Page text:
Critics Sound Off on Plainfield Charter School Proposal
Education company K12 Inc. wants to partner with a non-profit to bring an online charter school to districts including Plainfield, Oswego and Valley View.
For-profit company K12 Inc. and its non-profit partner, Virtual Learning Solutions, want to bring an online charter school to 18 suburban Chicago school districts.
But the proposal could be fighting an uphill battle, if the reception it received at Monday night’s Plainfield school board meeting is any indication.
K12 representative Todd Thorpe gave District 202 board members and residents an overview Illinois Virtual Charter School @ Fox River Valley, an online public charter school targeting school districts including Plainfield, Valley View and Oswego.
“The idea is not to replace a school,” Thorpe told the board during a public hearing on the proposal. “ … It gets back to school choice. Virtual Learning Solutions believes parents should have a choice.”
District 202 Assistant Superintendent for Curriculum & Instruction Glenn Wood said the board will vote on the proposal at its April 15 meeting, scheduled for 6:30 p.m. at Indian Trail Middle School.
How it works
Thorpe said Illinois Virtual Charter School @ Fox Valley would function much like a public school in that parents would not pay tuition — not directly, anyway.
The online school would be required to admit all students who apply and would use state-certified teachers. Students would have to take the same state tests as District 202 students, and the school would be subject to the same state and federal regulations, Thorpe said.
Everything students need for courses — from a computer, monitor and printer to textbooks and school supplies — would be supplied by Virtual Learning Solutions, according to Thorpe.
'Stay away from my tax dollars'
Under the proposal, Virtual Learning Solutions would have a contract with K12 to provide the curriculum for the online charter school, which would get a proposed $8,000 per student.
That $8,000 would come from state tax dollars that would be diverted from District 202’s coffers, going instead to Virtual Learning Solutions.
Joliet City Councilman Larry Hug said he attended Monday night’s meeting strictly as a parent.
“You’re here to make money,” Hug told Thorpe, comparing the online charter school to a private school like Providence Catholic High School.
“I encourage you to offer the same product at Providence high school on your own dime,” he said. “Stay away from my tax dollars. Our public education is being gutted and you want to gut it more for profit.”
In Illinois, the current foundation level, or amount of per-student state funding allotted to school districts, is $6,119. But General State Aid (GSA) is only being paid out at a rate of 89 percent, meaning District 202 is actually receiving $5,734 per student this year.
Thorpe countered that only an estimated .25 to .50 percent of the district’s total enrollment would likely make the switch to the charter school.
“Online education isn’t for everyone,” he said, adding that the virtual school could be a good fit for students who struggle in a traditional classroom setting. “It’s a very small percentage that’s interested in a full-time virtual environment.”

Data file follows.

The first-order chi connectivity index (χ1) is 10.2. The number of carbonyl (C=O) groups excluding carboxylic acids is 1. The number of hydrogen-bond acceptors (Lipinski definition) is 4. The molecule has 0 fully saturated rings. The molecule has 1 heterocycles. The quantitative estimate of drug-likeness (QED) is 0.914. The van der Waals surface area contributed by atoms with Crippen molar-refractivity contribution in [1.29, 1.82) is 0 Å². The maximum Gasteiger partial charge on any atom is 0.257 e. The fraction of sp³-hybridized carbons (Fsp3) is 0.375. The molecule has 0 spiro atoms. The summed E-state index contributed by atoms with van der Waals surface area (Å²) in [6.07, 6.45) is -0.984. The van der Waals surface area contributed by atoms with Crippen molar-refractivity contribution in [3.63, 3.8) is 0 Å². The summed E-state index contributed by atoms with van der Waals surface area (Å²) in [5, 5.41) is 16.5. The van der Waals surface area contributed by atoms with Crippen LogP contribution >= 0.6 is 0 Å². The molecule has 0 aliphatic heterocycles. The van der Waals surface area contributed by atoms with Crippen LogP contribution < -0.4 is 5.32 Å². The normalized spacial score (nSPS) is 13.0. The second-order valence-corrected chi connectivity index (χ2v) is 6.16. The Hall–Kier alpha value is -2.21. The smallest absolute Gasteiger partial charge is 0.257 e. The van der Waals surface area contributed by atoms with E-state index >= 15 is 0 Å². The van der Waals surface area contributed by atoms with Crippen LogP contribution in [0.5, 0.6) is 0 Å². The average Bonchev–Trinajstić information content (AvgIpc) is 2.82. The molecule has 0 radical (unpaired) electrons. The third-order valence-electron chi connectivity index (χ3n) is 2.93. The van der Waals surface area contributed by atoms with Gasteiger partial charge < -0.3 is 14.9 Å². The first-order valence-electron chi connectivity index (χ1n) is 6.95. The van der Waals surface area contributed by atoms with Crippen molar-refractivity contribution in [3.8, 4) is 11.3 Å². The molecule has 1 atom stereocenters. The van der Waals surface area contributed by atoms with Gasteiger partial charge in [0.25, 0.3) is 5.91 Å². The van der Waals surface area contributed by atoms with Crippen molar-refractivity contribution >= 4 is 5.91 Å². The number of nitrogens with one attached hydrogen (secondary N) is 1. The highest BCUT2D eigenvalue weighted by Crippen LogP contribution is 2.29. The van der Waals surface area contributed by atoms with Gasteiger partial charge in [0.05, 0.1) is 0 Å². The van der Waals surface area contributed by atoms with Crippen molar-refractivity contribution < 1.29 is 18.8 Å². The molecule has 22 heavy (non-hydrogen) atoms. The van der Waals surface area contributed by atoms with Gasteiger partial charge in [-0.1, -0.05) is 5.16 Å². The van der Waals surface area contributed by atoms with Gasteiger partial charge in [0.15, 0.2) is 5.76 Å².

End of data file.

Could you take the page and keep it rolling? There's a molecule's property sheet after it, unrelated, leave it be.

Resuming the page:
Wood questioned the need for the online charter school. “We feel that District 202 meets all those students’ needs and more,” he said.
Betsey Vinson, a parent and vice president of the District 202 CAPE organization, said she worries about the lack of social interaction for students who attend class online.
Vinson also worried about the impact of losing state funding dollars in a district that’s already had to make painful spending cuts in recent years. “I would hate for us to lose any more good staff,” she said.
Wood questioned Thorpe about data showing 25 to 27 percent of students at K12 schools reaching adequate yearly progress (AYP) in math and reading.
Thorpe said the scores were the result of the students’ level of proficiency at the time they entered the charter schools — a claim that drew the ire of Association of Plainfield Teachers President Dawn Bullock.
“Across the nation, this company can’t seem to deliver good grades. We’ve heard that they blame the students that they receive,” Bullock said.
Ann Bachman-Thomas, UniServ director for the Illinois Education Association and National Education Association, urged the board to vote against the proposal.
“We do think that this is a bad idea for public schools, especially here in Plainfield,” she said.
Board member Rod Westfall also balked at the turnover rate for online charter school students. On average, Thorpe said, students attend K12 schools for one to two years.
When a student transfers back to District 202, the district will regain responsibility for his or her education — and the costs that go along with it.
"That's going to have a severe impact on us," Westfall said. "In the meantime, you have our [tax] dollars and we can't recoup that."
Thorpe also took heat from board members and residents, who asked about class action lawsuits filed against K12, and a recent a Nashville-based NBC report alleging that its teachers were being told to delete failing grades.
He called the report a misunderstanding, saying the email conversation at the center of the story was referring to the fact that students can take assessments multiple times.
“The teacher was assigning a grade based on the average” of the students’ scores, Thorpe said.
Thorpe declined to comment on a class-action lawsuit that alleged investors were misled about the company’s business practices and academic performance. K12 agreed to pay $6.75 million to settle the case.
What do you think of the proposal? Do you want to see a charter school operating in Plainfield School District 202?
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